GPs in the UK are worried that they could be forced to prescribe statins to most of their older patients after new research suggested they would benefit from taking the controversial cholesterol-lowering drugs.
According to the study published in the the British Journal of General Practice, almost all men over 60 and women over 75 should be taking the drugs.
Previous studies have reported limited or zero evidence that statins help prevent cardiovascular disease in older people and some experts have said thatIn fact recent research warns that people taking the drugs are more likely to suffer from hardening of the arteries, thereby increasing the risk of heart disease.
The Independent reports:
The sweeping findings could suggest that GPs will be asked to prescribe the drugs to the majority of their patients, leading to huge strain on doctors.
But professional groups have warned that the relationship between a patient and their doctor remains the most important, and that the physician will still make the ultimate decision on what their patients should be prescribed, despite the findings of the study.
The research looked to investigate the effects of guidance that was set by the National Institute of Health and Care Excellence (Nice) in 2014. That controversial ruling allowed many more people to receive statin therapy on the NHS, since it suggested that anyone with cardiovascular disease should be given the drug, and anyone with a more than 10 per cent chance of developing it in the next 10 years should take it too.
The latest study, published in the British Journal of General Practice, examined the algorithm endorsed by Nice for the assessment of CVD risk and compared it to data from the 2011 Health Survey for England to estimate the number of people who are eligible for statin therapy under the guidance.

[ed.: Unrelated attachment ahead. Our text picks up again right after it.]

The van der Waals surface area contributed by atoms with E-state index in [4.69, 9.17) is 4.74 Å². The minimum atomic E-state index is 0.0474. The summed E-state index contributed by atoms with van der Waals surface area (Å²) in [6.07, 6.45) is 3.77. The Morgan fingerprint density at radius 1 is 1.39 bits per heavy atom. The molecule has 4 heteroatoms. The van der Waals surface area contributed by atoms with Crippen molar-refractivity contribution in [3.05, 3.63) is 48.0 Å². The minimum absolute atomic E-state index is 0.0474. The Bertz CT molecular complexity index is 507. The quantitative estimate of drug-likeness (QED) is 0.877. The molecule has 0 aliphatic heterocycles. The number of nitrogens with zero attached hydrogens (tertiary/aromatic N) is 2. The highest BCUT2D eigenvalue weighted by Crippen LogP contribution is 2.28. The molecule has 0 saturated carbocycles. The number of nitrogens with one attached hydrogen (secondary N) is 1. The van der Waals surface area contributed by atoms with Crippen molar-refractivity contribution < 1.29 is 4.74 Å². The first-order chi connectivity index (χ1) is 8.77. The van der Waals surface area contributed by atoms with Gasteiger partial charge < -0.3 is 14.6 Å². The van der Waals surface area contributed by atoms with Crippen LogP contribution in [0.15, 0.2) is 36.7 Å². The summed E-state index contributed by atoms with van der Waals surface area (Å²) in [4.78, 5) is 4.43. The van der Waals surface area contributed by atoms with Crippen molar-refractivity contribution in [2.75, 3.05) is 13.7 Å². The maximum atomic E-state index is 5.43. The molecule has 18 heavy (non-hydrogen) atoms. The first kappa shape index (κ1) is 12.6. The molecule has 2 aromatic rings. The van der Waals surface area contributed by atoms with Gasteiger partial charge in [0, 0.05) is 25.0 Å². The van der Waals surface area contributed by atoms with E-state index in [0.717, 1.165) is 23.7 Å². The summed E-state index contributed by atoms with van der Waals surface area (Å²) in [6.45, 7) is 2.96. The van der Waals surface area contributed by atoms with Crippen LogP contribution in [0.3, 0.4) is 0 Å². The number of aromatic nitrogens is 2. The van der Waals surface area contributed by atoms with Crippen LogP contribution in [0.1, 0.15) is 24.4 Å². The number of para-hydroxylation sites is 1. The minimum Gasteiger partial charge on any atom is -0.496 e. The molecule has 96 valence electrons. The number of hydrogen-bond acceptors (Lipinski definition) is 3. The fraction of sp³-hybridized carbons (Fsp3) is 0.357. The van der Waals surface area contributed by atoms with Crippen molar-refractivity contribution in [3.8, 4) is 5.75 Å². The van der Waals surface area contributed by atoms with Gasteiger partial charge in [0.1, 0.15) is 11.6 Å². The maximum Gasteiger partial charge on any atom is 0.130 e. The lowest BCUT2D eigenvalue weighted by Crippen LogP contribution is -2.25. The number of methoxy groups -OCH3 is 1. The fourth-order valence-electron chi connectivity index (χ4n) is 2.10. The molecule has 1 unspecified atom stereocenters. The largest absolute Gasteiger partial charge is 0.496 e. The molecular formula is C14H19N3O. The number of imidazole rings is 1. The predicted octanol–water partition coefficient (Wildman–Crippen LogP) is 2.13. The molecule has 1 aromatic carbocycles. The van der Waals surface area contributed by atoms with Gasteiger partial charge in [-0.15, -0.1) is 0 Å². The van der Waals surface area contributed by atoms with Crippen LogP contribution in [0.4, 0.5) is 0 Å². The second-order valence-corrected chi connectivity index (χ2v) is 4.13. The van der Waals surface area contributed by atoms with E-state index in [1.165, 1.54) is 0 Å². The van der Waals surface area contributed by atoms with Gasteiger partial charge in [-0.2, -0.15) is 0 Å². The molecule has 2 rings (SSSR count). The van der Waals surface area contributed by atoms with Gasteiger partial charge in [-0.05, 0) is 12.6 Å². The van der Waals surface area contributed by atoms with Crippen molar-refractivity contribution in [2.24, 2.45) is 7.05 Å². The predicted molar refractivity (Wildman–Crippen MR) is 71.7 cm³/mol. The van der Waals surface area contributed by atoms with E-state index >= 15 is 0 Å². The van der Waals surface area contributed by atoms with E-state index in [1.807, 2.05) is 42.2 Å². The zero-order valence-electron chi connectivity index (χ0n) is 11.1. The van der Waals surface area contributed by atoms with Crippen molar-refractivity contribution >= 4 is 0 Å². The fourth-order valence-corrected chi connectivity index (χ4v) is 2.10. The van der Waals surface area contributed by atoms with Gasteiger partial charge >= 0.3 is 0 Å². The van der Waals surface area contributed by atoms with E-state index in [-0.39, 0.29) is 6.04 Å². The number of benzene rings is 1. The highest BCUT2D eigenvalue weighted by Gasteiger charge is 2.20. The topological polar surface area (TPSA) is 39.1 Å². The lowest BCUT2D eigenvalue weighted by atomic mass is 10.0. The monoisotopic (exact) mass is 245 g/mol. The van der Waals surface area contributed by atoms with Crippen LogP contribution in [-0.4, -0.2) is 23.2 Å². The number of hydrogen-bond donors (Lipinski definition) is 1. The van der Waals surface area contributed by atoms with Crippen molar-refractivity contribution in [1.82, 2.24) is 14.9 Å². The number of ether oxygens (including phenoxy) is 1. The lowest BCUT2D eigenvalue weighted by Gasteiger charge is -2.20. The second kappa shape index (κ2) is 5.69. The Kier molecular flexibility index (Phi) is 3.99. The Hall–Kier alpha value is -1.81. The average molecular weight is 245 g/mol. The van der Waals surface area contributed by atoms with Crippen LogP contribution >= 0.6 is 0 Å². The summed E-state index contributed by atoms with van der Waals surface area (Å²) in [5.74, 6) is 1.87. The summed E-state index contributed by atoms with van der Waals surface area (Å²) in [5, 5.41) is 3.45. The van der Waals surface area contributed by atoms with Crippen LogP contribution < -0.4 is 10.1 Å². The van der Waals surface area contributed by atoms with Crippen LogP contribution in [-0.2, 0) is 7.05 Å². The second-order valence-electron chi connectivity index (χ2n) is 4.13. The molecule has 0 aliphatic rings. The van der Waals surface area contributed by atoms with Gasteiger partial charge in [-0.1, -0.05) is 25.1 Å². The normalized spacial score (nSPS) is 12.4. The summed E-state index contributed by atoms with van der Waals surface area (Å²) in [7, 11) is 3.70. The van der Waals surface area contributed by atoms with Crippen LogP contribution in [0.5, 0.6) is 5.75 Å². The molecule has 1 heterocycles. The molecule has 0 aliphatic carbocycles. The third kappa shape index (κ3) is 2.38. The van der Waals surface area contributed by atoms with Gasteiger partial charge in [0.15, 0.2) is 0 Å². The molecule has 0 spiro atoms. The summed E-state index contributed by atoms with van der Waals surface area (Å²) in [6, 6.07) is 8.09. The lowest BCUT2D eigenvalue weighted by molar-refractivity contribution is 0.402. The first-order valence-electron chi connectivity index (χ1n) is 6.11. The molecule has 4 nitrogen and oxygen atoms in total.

“Under the guidelines, 11.8 million (37 per cent) adults in England aged 30-84 years, including almost all males over 60 years and all females over 75 years, would be eligible for statin therapy,” the authors wrote.
Of these, 9.8 million would be offered the medication as a preventative measure, the researchers discovered.
They found most adults who were eligible or treated for primary prevention were in older age groups.
Just 4 per cent of men and 2 per cent of women aged 30 to 44 were deemed to be eligible to be offered the medication, but this figure increased with age.
Among men, 33 per cent of those aged 45 to 59 would be eligible according to the risk assessment tool.
This increased to 95 per cent of men aged 60 to 74 years and 100 per cent of men aged 75 to 84.
One in 10 women aged 45 to 59 would be eligible, increasing to 66 per cent of women aged 60 to 74 and 100 per cent of women aged 75 to 84.
Among the 9.8 million deemed to be at risk of CVD, the researchers said 6.3 million were eligible for treatment but not currently on statins.
Among this group there will be a projected 1.16 million cardiovascular events – including heart attacks and strokes – over the next decade, they estimated.
The authors calculated that if all these people were taking statins 290,000 of these events could be prevented.
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